Michael J. Bradley, executive director of the Clean Energy Group and founder of M.J. Bradley & Associates, joined E&E TV's OnPoint to discuss EPA's proposed Toxics Rule (aka Utility MACT) to explain why the rules are within EPA's regulatory mandate as well as how the rule will integrate with EPA's additional upcoming air quality regulations.
Michael began by discussing EPA's long-overdue regulatory obligations, noting that the industry is well on its way to being prepared to comply, including the fact that 60 percent of U.S. coal capacity has already put on scrubbers. Scrubbers remove sulfur dioxide (SO2), acid gases, and other pollutants and are the most capital-intensive control technology used in the electric sector.
Additionally, he referred to the extensive data collection effort in support of the Toxics Rule, stating that "EPA has been very careful to stay within the bounds of what's required in the Clean Air Act in its approach to this. And, on top of that, they did very extensive data collections to base the rule soundly on emissions data, like the Act requires."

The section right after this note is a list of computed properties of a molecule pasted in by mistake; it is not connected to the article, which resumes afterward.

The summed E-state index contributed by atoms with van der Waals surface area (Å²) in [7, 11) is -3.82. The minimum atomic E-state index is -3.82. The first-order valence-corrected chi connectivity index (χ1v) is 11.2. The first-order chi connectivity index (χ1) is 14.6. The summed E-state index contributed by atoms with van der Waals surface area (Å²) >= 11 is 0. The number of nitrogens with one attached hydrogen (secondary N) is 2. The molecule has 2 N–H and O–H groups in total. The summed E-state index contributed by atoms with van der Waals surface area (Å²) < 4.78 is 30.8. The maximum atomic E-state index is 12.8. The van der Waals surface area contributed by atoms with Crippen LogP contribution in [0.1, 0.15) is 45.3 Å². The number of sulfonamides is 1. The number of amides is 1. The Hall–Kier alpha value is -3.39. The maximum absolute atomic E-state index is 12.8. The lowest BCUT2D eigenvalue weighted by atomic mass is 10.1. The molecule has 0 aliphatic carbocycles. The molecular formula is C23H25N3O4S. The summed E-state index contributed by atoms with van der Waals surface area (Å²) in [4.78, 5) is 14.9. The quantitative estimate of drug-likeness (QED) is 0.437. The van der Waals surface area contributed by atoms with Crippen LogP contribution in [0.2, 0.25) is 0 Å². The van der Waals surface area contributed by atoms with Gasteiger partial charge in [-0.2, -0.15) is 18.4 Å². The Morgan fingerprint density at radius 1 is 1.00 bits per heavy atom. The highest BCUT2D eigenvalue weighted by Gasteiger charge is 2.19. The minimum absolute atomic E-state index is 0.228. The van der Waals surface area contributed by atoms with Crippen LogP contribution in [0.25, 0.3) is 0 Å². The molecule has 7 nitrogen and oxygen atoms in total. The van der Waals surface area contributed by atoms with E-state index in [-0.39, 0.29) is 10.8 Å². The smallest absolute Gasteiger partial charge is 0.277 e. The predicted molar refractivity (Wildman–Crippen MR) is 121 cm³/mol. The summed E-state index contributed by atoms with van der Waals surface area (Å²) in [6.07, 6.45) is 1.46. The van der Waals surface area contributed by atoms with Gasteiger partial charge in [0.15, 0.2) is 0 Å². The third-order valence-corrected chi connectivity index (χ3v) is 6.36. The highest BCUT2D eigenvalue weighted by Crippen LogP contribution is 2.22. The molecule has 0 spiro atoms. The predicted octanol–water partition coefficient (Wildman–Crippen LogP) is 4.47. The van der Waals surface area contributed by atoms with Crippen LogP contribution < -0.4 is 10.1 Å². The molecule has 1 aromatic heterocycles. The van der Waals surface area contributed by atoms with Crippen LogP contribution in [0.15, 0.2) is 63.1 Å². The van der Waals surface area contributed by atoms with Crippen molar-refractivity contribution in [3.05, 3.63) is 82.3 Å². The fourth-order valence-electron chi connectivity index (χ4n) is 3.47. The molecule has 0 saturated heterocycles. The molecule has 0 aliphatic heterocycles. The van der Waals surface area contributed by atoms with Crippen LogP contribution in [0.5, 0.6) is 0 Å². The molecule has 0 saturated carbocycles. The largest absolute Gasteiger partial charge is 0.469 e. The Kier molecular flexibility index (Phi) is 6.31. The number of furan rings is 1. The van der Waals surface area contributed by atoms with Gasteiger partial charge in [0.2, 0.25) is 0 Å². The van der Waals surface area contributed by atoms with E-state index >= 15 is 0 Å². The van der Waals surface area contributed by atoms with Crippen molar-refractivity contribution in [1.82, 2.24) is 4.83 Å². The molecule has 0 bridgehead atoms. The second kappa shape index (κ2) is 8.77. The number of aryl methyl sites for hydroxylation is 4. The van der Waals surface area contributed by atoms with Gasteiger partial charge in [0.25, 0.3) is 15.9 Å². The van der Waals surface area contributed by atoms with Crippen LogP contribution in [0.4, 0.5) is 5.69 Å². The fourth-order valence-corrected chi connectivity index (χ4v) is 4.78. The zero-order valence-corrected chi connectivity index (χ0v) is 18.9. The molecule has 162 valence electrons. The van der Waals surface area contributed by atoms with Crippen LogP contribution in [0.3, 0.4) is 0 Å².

Finally, Michael addressed concerns that power plants will be shutting down as a result of these regulations. He agrees that the most inefficient, uncontrolled plants are likely to retire rather than control emissions of mercury, acid gases, and other toxic metals. "There's already been about 10 gigawatts, which is less than one percent of the capacity the U.S., already announced to retire and we're talking about old coal facilities, generally 40, 50, or more years old, that are small, inefficient and have passed their useful life." Retired capacity can be replaced by building new gas-fired power plants or deploying demand-side management strategies. Michael summarized, "There's a whole host of tools that are there to adequately replace any of the shutdowns."
Michael notes that it is a small subset of industry claiming they can't keep pace with these regulations. Many states have already adopted mercury limitations, "so it isn't like we're starting from scratch."